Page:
Have you broken Amazon’s Products can only be listed on Amazon if... More guidelines? Whether this is your first offence or your account has been suspended, we may be able to offer some solutions, or at least point you in the right direction.
To see what can be done to reinstate your account or avoid a suspension, continue reading.
Our approach to dealing with the issue of non-compliance looks at the past, present and future of the business. In other words, we believe that in order to maximize your chances of reinstating your account and avoiding future suspensions, you should first find the warning triggers, then address them, then find ways to prevent a recurrence, and only then write to Amazon.
A. Find out what lead to you receiving a warning, keeping in mind that Amazon bots check the following:
- negative A performance rating on a scale of 1 to ... More and product reviews,
- the claims a customer makes when an A-to-Z complaint is submitted, and
- buyer-seller communication, focusing on the contact reason the buyer selected from the drop-down list (“Received damaged, defective, etc”).
B. Check the number of complaints for the item in question. Figure out the reason. It could be that:
- your product is fragile and subject to damage in transit;
- the wrapping materials you use are too flimsy;
- It’s a slow-selling item, prone to shelfwear, and needs to have its condition downgraded;
- the error was a one-time event.
C. Extend your check-up to the rest of the batch, to similar items or, if at all possible, to your whole inventory. If you see a pattern, you may need to change the supplier altogether, rather than stop buying a product. If you use FBA fulfillment, then creating removal orders for all your returns may help clarify the issue.
Customers are likely to complain unless you comply with the guidelines, and you only need 2-3 official complaints inside a month to get suspended. To minimize your chances of having your account suspended again, you could try the following:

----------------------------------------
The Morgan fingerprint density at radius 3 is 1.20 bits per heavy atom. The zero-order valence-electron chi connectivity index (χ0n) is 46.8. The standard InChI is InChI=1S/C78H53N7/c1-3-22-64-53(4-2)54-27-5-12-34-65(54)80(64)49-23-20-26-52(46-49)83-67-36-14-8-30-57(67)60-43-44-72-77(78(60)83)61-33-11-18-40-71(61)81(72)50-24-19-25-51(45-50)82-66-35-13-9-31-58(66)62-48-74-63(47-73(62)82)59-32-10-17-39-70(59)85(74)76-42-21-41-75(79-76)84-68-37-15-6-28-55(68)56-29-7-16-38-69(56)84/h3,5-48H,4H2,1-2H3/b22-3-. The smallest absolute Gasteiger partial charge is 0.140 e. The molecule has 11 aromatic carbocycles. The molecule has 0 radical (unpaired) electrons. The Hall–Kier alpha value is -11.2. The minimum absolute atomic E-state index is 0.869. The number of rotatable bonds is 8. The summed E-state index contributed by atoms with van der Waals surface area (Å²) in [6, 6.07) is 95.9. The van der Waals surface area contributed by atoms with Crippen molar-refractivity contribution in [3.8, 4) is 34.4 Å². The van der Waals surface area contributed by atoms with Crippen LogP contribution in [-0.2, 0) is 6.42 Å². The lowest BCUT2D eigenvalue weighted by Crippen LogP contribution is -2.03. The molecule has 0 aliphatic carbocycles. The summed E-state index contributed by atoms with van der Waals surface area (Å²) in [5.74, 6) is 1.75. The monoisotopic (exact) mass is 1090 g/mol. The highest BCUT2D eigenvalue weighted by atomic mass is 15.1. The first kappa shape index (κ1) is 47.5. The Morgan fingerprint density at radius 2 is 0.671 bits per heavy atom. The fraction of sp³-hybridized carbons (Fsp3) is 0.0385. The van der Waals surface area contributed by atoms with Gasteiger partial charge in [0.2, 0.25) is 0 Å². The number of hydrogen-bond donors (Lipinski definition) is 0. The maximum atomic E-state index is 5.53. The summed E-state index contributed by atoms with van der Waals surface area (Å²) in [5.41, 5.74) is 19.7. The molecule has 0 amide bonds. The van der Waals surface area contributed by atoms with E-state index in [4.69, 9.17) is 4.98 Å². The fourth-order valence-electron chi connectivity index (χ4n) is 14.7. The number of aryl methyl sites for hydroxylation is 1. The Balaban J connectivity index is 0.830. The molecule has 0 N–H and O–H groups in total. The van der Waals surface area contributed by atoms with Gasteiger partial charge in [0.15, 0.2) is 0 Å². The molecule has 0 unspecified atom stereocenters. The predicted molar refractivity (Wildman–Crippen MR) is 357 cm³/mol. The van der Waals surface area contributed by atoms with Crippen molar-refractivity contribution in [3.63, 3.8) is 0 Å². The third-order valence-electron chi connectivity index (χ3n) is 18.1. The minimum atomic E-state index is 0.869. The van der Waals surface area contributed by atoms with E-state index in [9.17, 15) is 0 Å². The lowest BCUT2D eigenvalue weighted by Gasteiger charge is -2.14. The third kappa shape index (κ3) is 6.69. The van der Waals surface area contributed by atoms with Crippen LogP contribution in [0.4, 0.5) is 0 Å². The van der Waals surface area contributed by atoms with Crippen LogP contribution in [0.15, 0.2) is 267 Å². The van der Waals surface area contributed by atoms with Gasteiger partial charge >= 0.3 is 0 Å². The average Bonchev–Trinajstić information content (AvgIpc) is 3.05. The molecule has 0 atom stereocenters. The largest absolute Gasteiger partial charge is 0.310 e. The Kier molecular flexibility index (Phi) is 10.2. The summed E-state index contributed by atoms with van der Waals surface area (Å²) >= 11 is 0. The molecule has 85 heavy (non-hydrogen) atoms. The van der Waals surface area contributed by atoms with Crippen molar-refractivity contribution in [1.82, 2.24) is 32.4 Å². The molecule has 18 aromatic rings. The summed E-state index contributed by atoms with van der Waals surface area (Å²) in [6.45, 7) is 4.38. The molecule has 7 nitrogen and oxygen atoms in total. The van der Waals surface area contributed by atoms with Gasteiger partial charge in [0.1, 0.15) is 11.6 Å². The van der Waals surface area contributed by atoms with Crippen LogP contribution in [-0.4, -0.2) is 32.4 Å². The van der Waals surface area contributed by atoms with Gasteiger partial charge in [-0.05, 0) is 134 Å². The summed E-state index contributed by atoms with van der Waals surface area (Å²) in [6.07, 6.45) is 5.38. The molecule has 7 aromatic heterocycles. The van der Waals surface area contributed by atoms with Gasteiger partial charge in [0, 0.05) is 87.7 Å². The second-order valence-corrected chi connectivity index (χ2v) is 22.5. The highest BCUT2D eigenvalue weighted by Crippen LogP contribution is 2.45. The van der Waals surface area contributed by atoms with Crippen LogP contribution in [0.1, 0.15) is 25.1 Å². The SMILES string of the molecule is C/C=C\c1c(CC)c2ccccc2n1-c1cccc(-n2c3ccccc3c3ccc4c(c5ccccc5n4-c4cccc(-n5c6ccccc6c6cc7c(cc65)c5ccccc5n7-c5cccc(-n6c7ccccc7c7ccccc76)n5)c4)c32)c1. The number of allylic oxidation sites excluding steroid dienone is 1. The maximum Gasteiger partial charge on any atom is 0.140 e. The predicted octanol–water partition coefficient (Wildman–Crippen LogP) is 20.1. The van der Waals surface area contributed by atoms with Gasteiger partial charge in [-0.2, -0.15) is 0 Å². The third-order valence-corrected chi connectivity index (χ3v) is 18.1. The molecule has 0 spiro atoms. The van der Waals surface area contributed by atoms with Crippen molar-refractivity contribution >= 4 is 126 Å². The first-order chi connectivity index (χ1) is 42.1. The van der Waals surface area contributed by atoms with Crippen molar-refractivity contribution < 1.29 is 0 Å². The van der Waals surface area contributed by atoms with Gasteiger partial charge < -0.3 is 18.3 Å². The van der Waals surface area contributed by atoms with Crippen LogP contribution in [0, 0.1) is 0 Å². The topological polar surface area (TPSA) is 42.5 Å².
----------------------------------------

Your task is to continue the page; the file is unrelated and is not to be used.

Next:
- Get familiar with the Amazon guidelines for every category and condition;
- When in doubt, discard; if you’re not sure an item complies with the guidelines, don’t list it;
- Don’t list something as ’New’, but mention in seller comments that it’s shelf-worn or otherwise imperfect;
- Don’t put a removed item back up for sale until Amazon gives you the all clear;
- Dispose of unfulfillable inventory, to avoid having it returned again in the future;
- Constantly check all perishable goods in stock;
- Keep perishable items separate from the ones with long shelf-life;
- Open a case with Amazon and check the rest of your FBA inventory whenever there’s a complaint;
- Ask for samples from your suppliers before you buy anything, test them, and keep them for reference;
- Keep bundles in boxes on your shelves, so that pickers don’t lose or overlook any supplements;
- Dust-prone items should be polybagged before they leave for the FBA fulfilment warehouse;
- Offer a warranty on your products, and make sure the customers are aware of it before they buy;
- Erase pencil marks, straighten up bent pages or parts, check inside boxes, and shrink wrap what you can;
- Double-check everything before it goes out the door;
- Monitor recurrent complaints and single out those items;
- Use the Imperfect Orders report in your Amazon Seller Central is a portal or a h... More account;
- Work on existing and future feedback to identify preventable problems;
- Opt for Labeled Inventory rather than Commingled, so that you’re not responsible for other sellers’ non-compliance issues.
When you write to Amazon, you should first make it clear that you have looked into why you were suspended, and have come with ways to avoid breaching the guidelines in the future (i.e. points A and B above). Then you should focus on long-term solutions to help maximize your performance and keep the customers happy.
Your plan of action should include reasonable targets and simple solutions, such as:
- improving packing and handling procedures;
- finding wrapping material that’s more suitable for your products (like bubble-wrap for bottles);
- assigning more quality control staff;
- running regular inventory purges;
- changing supplier.
Next in this series, we’ll be discussing prohibited and counterfeit items, so stay tuned for some more of our insights into coping with Amazon warnings and account suspensions. Meanwhile, we’re here to help, and we’ll be standing by in case you’d like to share your suspension story.
Irina is part of the Business Development Team at SellerEngine Software. She’s an expert in bringing back to life Amazon Selling Accounts. Her motto is: everything will be alright in the end, and if it’s not alright, then it’s not the end.